In other words, extended exposure to LED blue light over long periods of time can result in chronic, long term damage to vision if not addressed. However, lenses which are specifically designed to filter out blue light from technology have been found to be extremely effective in protecting various eye cells from deteriorating or breaking down due to LED exposure.
Many optometrists today provide the option to include an LED blue light filter in the glasses they offer patients. If you currently wear glasses, ask your eye doctor about including this feature in your prescription.

5. Schedule your annual eye exam.

The most important way for college students to protect their eyes is by scheduling an annual eye exam. With the new and developing risks that accompany the rise of technology use, annual eye exams are more important than ever—especially for college-aged individuals. The American Optometric Association has found that the high rate of technology use can age eyes to age prematurely, meaning the risks of developing age-related macular degeneration (AMD) is onsetting earlier and earlier. Therefore, coming in each year for an annual eye check is becoming even more of a necessity for younger aged patients.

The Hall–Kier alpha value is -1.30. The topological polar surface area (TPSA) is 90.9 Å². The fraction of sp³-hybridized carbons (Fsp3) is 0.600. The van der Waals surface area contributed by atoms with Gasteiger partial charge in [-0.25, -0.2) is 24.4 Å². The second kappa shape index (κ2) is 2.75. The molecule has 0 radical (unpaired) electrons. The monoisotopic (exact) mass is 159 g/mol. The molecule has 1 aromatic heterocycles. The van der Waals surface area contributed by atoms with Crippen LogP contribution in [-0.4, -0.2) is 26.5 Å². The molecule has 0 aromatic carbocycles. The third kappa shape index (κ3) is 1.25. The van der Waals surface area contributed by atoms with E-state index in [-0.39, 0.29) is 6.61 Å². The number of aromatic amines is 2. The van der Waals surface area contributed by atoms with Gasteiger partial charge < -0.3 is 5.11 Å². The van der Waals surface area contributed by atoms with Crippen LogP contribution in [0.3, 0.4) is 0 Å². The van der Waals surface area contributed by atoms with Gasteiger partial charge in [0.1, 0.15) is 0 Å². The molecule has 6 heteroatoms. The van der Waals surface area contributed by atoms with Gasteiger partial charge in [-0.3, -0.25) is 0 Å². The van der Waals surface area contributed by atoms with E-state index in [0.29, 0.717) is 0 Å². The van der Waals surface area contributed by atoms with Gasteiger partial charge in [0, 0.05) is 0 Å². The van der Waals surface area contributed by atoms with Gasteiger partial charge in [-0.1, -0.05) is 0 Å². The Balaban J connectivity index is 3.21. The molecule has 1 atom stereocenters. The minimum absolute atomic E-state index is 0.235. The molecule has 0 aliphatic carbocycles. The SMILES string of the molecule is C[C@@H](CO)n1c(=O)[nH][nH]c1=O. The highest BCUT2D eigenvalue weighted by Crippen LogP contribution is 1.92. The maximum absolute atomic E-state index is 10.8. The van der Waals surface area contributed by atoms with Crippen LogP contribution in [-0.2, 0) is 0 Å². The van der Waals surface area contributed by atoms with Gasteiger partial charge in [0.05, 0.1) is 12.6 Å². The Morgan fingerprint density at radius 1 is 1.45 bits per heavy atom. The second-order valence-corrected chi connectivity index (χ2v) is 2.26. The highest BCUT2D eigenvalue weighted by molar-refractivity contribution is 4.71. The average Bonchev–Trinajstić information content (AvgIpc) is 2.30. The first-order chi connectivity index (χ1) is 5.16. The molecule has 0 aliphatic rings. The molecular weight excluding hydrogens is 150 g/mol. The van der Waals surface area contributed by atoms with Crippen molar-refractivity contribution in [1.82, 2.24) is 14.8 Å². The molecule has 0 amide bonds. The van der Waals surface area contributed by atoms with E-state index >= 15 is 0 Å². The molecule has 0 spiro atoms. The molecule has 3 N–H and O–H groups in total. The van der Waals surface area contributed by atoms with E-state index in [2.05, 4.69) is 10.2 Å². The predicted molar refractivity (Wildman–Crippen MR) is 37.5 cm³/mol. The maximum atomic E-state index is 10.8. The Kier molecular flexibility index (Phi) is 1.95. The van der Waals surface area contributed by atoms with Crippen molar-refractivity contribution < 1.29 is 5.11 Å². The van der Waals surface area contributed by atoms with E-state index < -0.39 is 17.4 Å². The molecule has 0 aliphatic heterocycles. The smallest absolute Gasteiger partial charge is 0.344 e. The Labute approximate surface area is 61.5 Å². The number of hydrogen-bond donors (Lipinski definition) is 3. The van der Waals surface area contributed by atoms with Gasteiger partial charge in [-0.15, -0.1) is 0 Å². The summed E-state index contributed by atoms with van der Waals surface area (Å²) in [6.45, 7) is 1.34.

Scheduling your annual eye exam for when you’re home from school for the holidays is a simple and easy way to make sure your eyes are healthy. If you have noticed worsening symptoms of CVS recently—including red, watery, stinging, or exhausted eyes, it may be a good idea to schedule an eye exam over the upcoming holidays regardless of your annual exam. The sooner you make your optometrist aware of these things, the sooner they can help you find relief and protection for your eyes.Taking these measures to ensure you are protecting your vision is imperative, especially if you are a college student. When you prioritize your eye health during a strenuous time like college, you defend yourself from the many visual impairments that can accompany long-term exposure to technology, study materials, and stressful environments. If you start protecting your vision now, you will undoubtedly thank yourself for it in the future!